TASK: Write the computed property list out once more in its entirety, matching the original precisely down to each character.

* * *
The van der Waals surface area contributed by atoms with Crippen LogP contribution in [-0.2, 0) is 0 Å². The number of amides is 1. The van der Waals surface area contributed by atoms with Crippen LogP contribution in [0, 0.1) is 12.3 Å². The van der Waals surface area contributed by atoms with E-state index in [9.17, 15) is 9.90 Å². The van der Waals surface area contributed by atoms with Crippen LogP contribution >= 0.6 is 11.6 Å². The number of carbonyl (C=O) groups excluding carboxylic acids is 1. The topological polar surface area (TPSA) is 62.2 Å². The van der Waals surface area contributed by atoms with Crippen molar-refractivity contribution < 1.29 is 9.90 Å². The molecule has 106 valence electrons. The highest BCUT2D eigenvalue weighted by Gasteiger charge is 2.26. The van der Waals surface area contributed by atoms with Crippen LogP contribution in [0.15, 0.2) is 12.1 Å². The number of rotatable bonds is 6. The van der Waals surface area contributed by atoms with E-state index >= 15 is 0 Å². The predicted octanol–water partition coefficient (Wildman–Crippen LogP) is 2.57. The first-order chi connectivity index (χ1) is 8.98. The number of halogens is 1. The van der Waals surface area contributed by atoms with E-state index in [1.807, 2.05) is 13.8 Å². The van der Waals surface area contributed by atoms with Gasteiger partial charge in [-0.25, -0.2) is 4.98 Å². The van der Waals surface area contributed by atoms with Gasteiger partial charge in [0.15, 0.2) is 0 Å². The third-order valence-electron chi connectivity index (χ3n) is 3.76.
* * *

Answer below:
The van der Waals surface area contributed by atoms with Crippen LogP contribution in [-0.2, 0) is 0 Å². The number of amides is 1. The van der Waals surface area contributed by atoms with Crippen LogP contribution in [0, 0.1) is 12.3 Å². The van der Waals surface area contributed by atoms with E-state index in [9.17, 15) is 9.90 Å². The van der Waals surface area contributed by atoms with Crippen LogP contribution >= 0.6 is 11.6 Å². The number of carbonyl (C=O) groups excluding carboxylic acids is 1. The topological polar surface area (TPSA) is 62.2 Å². The van der Waals surface area contributed by atoms with Crippen molar-refractivity contribution < 1.29 is 9.90 Å². The molecule has 106 valence electrons. The highest BCUT2D eigenvalue weighted by Gasteiger charge is 2.26. The van der Waals surface area contributed by atoms with Crippen LogP contribution in [0.15, 0.2) is 12.1 Å². The number of rotatable bonds is 6. The van der Waals surface area contributed by atoms with E-state index >= 15 is 0 Å². The predicted octanol–water partition coefficient (Wildman–Crippen LogP) is 2.57. The first-order chi connectivity index (χ1) is 8.98. The number of halogens is 1. The van der Waals surface area contributed by atoms with E-state index in [1.807, 2.05) is 13.8 Å². The van der Waals surface area contributed by atoms with Gasteiger partial charge in [-0.25, -0.2) is 4.98 Å². The van der Waals surface area contributed by atoms with Gasteiger partial charge in [0.15, 0.2) is 0 Å². The third-order valence-electron chi connectivity index (χ3n) is 3.76.